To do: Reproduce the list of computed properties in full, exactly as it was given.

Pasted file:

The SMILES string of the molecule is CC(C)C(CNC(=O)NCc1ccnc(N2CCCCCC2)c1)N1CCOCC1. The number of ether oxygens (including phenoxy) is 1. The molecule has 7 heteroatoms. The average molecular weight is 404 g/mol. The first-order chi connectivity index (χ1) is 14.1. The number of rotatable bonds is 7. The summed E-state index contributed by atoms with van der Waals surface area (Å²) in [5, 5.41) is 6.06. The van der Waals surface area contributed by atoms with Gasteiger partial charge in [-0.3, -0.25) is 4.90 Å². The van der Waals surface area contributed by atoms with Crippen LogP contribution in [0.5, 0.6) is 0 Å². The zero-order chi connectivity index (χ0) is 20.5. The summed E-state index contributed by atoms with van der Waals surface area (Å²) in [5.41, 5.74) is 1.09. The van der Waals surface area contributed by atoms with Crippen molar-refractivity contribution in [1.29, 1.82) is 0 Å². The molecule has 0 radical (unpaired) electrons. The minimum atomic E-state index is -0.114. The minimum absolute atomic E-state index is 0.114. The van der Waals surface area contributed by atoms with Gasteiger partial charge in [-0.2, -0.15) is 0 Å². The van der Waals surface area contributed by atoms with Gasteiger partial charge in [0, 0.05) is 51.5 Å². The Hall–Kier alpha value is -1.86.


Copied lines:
The SMILES string of the molecule is CC(C)C(CNC(=O)NCc1ccnc(N2CCCCCC2)c1)N1CCOCC1. The number of ether oxygens (including phenoxy) is 1. The molecule has 7 heteroatoms. The average molecular weight is 404 g/mol. The first-order chi connectivity index (χ1) is 14.1. The number of rotatable bonds is 7. The summed E-state index contributed by atoms with van der Waals surface area (Å²) in [5, 5.41) is 6.06. The van der Waals surface area contributed by atoms with Gasteiger partial charge in [-0.3, -0.25) is 4.90 Å². The van der Waals surface area contributed by atoms with Crippen LogP contribution in [0.5, 0.6) is 0 Å². The zero-order chi connectivity index (χ0) is 20.5. The summed E-state index contributed by atoms with van der Waals surface area (Å²) in [5.41, 5.74) is 1.09. The van der Waals surface area contributed by atoms with Crippen molar-refractivity contribution in [1.29, 1.82) is 0 Å². The molecule has 0 radical (unpaired) electrons. The minimum atomic E-state index is -0.114. The minimum absolute atomic E-state index is 0.114. The van der Waals surface area contributed by atoms with Gasteiger partial charge in [-0.2, -0.15) is 0 Å². The van der Waals surface area contributed by atoms with Gasteiger partial charge in [0, 0.05) is 51.5 Å². The Hall–Kier alpha value is -1.86.